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Holocaust prisoners' book to return to Poland from Sonoma County

  • Eleanor Hensel of Rohnert Park holds a handmade book presented to her husband, second lieutenant Clifford Hansel, by grateful Catholic prisoners when he helped liberate a Nazi concentration camp at the end of World War II.
    (John Burgess/The Press Democrat)

Eleanor Hensel's late husband returned home from World War II with a remarkable, handmade gift of gratitude — a book of poems and haunting, color drawings by Polish prisoners of one of Adolf Hitler's notorious concentration camps.

As a civilian, Clifford Hensel set the book away and rarely spoke of it. "He would never look it," said his widow, who's 89 and lives in one of Rohnert Park's large, well-kept retirement complexes.

She, too, has trouble looking at the small book. Anyone would.

Holocaust Prisoners' Drawings

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Compiled by Polish Catholic intellectuals who'd put words and drawings to paper while subjected by the Third Reich to sadism and hard labor, it contains five poems and nine drawings. "Some of them are pretty gruesome," said Eleanor, a mother of three who worked for a time as publications editor at Cal Poly, Pomona.

Though the poems and artwork do not identify the camp at which the political prisoners were savaged, historical accounts record that all three of the noted literary figures whose works appear in the book — Konstantyn Cwierk, Wlodzimierz Wnuk and Grzegorz Timofiejew — were interned at the large complex of labor and death camps near the Austrian villages of Gusen and Mauthausen.

American soldiers scarcely able to comprehend the hellish scene they'd discovered liberated the Mauthausen-Gusen camps on May 5, 1945. Eleanor Hensel doesn't know if her husband took part in the liberation or if he encountered the survivors when they were moved a short distance to a temporary home in barracks in the Austrian city of Linz.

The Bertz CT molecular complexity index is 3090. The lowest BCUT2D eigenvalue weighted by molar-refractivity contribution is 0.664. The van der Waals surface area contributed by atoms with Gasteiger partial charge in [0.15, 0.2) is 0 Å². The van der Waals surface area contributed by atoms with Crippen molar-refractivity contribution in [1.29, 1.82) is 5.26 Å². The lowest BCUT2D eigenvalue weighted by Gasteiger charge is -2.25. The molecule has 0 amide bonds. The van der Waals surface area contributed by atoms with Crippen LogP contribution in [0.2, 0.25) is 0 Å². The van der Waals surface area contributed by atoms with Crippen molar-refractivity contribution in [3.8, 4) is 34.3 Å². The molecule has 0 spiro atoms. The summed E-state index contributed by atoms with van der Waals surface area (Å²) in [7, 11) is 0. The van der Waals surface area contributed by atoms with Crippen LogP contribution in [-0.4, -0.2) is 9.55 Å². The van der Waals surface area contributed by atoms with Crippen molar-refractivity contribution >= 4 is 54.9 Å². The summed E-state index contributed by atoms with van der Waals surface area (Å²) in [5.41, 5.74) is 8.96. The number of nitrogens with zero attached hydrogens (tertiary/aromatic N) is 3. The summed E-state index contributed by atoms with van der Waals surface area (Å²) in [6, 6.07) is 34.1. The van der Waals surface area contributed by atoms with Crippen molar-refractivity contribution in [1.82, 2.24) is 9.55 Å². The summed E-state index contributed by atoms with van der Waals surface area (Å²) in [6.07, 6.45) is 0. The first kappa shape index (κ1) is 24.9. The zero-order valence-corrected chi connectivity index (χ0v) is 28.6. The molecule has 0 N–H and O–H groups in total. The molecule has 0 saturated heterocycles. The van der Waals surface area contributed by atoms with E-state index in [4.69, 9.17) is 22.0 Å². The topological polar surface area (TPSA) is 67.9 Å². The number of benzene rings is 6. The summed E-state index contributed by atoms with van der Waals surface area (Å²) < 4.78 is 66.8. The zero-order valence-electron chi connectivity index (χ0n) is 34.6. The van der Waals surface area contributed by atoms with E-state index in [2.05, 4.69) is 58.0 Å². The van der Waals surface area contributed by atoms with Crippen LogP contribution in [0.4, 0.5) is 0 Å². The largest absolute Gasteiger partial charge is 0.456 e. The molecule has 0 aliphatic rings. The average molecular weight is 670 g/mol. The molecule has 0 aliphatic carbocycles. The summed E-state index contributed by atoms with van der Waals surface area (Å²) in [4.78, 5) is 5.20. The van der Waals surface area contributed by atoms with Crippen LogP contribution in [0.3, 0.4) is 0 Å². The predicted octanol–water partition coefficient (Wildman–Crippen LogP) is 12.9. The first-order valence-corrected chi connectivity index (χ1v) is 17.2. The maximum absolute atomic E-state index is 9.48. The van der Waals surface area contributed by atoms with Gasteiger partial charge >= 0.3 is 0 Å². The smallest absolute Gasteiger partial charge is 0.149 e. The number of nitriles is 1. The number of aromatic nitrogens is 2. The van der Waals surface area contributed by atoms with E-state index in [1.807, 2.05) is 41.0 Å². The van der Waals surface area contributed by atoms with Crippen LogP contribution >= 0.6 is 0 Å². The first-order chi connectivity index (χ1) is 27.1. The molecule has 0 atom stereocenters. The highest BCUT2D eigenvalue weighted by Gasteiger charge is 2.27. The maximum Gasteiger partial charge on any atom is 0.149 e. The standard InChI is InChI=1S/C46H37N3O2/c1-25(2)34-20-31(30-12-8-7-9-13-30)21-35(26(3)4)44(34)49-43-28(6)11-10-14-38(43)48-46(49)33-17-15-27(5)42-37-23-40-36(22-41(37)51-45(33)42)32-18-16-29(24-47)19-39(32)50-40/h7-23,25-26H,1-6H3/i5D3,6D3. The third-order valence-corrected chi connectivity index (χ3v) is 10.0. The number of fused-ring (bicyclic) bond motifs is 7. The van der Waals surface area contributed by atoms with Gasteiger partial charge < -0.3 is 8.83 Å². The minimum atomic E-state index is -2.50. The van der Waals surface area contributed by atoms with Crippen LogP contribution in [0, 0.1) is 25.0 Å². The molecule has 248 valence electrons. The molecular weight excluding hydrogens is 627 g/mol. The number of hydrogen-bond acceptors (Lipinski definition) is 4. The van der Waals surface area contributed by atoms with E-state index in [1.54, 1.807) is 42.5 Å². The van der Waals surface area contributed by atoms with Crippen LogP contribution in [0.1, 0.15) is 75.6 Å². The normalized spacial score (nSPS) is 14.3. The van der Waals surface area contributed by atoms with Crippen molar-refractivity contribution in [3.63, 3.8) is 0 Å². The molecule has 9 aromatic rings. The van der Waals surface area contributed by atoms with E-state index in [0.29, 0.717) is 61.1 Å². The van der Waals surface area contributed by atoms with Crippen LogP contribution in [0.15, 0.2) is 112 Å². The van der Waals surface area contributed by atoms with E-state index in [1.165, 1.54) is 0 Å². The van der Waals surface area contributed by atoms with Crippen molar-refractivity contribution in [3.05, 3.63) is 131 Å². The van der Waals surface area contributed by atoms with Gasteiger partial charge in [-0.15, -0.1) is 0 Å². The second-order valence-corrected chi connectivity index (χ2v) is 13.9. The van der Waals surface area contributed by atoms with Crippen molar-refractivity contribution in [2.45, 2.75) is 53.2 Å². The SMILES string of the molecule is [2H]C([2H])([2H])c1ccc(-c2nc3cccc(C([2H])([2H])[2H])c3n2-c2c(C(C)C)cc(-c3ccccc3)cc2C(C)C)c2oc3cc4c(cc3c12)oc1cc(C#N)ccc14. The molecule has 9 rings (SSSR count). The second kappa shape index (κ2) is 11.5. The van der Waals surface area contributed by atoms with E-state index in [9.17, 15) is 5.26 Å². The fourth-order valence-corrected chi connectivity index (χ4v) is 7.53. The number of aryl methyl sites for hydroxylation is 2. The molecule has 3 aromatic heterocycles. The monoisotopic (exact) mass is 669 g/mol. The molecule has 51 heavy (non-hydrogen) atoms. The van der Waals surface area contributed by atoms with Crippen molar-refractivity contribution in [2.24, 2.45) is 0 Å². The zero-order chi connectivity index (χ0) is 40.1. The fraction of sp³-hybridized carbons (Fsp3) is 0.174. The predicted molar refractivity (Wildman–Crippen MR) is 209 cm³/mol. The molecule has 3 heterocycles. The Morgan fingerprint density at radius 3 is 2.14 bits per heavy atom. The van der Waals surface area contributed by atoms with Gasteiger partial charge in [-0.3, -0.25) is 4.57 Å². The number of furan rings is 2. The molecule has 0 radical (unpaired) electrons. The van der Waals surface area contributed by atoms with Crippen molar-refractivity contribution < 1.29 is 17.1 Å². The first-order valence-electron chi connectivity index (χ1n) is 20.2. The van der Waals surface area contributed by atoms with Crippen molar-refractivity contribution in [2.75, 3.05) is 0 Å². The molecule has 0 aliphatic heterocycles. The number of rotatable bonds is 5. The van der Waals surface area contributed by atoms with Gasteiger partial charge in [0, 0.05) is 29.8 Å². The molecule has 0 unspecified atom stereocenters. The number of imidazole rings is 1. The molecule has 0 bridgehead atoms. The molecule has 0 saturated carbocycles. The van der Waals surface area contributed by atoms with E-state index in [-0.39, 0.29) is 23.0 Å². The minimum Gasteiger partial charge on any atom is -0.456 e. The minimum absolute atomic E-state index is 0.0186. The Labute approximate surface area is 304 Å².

Following the death of her husband in 2008, at age 85, Eleanor wrestled with what to do with the historically significant but painful-to-read booklet of anguished, original poetry and art.

Her first choice became to get the book to Poland, homeland of the labor-camp survivors who'd created it out of gratitude for the help they'd received from her husband while readjusting to freedom in the barracks at Linz. Earlier this year, Sarah Hensel of Petaluma set out to help her mother find an appropriate home for the book.

She used the Internet to locate and reach out to the holocaust museum that preserves the history of the Auschwitz concentration camp in formerly Germany-annexed Poland. Many prisoners of the Mauthausen-Gusen camps had been taken first to Auschwitz, where agents of Hitler's barbarity separated those who would be put to work from those who would be exterminated.

An email from an Auschwitz Museum staffer in February advised Sarah Hensel, "We are really glad that you decided to return the book to Poland. Our museum is the best place for such historical documents. We have a conservation laboratory in our museum with paper conservators ... and we know how important it is to keep such objects in good condition for years."


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